A steady increase in container traffic is putting pressure on drayage operators at the Port of Virginia, including Wyatt Transfer, a Richmond, Va., port trucker.
Container traffic at Virginia’s ports was up 14.2 percent in May and 12.5 percent for the first five months of 2010, the statewide port authority said.
The state’s ports handled almost 780,000 TEUs in that period, compared with 693,600 in the same five months of 2009.
Drayage companies serving the Hampton Roads ports and Richmond are struggling to find the drivers and equipment needed to keep up, said Charles G. Rosemond.
“I’m concerned we’re going to start having service failures,” he said Wednesday.
Business is “ramping up” toward 2008 levels, “but we don’t have the drivers we had in 2008,” Rosemond said in an interview at the SMC3 Summer Conference.
Wyatt Transfer has had to turn down requests for trucks from some of its local distribution partners, he said. “I could just sense the frustration in their voices on the phone,” said Rosemond. “Everyone’s saying they’re just totally slammed.”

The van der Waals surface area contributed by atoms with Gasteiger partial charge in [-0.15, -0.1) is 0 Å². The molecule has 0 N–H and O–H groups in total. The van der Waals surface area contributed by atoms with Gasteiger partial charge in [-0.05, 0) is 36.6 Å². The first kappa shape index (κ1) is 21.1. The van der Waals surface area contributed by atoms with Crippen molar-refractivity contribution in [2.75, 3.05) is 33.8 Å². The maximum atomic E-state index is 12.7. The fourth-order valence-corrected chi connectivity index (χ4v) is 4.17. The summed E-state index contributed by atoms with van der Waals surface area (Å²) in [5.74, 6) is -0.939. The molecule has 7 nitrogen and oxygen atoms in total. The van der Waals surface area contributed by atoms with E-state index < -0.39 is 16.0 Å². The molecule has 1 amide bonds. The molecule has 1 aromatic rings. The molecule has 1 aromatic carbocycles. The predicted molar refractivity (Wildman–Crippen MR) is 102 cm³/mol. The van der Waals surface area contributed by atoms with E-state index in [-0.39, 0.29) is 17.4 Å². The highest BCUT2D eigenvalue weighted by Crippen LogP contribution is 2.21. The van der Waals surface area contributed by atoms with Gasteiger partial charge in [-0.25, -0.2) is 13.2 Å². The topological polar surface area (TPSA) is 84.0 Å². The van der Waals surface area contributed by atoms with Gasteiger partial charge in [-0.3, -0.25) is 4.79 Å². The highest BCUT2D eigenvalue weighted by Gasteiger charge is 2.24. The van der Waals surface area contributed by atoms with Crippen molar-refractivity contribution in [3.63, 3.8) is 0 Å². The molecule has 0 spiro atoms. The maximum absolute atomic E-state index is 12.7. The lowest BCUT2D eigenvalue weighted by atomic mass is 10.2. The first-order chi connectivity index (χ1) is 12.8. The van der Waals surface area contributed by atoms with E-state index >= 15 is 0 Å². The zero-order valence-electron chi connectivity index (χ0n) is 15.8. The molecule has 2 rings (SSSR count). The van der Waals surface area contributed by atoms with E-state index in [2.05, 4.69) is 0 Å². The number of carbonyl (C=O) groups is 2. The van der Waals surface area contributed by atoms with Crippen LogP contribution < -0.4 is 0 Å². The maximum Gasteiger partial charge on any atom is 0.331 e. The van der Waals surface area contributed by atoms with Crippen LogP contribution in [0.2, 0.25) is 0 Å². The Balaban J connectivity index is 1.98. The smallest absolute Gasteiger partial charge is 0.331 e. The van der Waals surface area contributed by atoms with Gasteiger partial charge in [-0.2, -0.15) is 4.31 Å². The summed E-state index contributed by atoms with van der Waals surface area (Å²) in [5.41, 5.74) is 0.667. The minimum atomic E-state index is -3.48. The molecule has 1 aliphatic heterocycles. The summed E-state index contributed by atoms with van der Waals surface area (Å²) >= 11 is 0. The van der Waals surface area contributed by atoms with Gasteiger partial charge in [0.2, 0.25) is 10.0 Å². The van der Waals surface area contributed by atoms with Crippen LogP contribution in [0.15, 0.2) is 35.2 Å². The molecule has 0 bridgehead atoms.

The same pressure is being reported by drayage operators at ports across the country, as harbor truckers that downsized operations last year, laying off drivers and cutting owner-operators, suddenly face double-digit growth in cargo volume.
“The Virginia market is just a part of other markets,” Rosemond said. “What’s happening at my company is just a microscopic picture of what’s happening at other carriers over the last two weeks,” when he said volume picked up considerably.
“There’s not a real easy answer to this, because drivers are going to follow the best paying jobs,” said Rosemond.
U.S. Monthly Container Trade: Find more information at By The Numbers.
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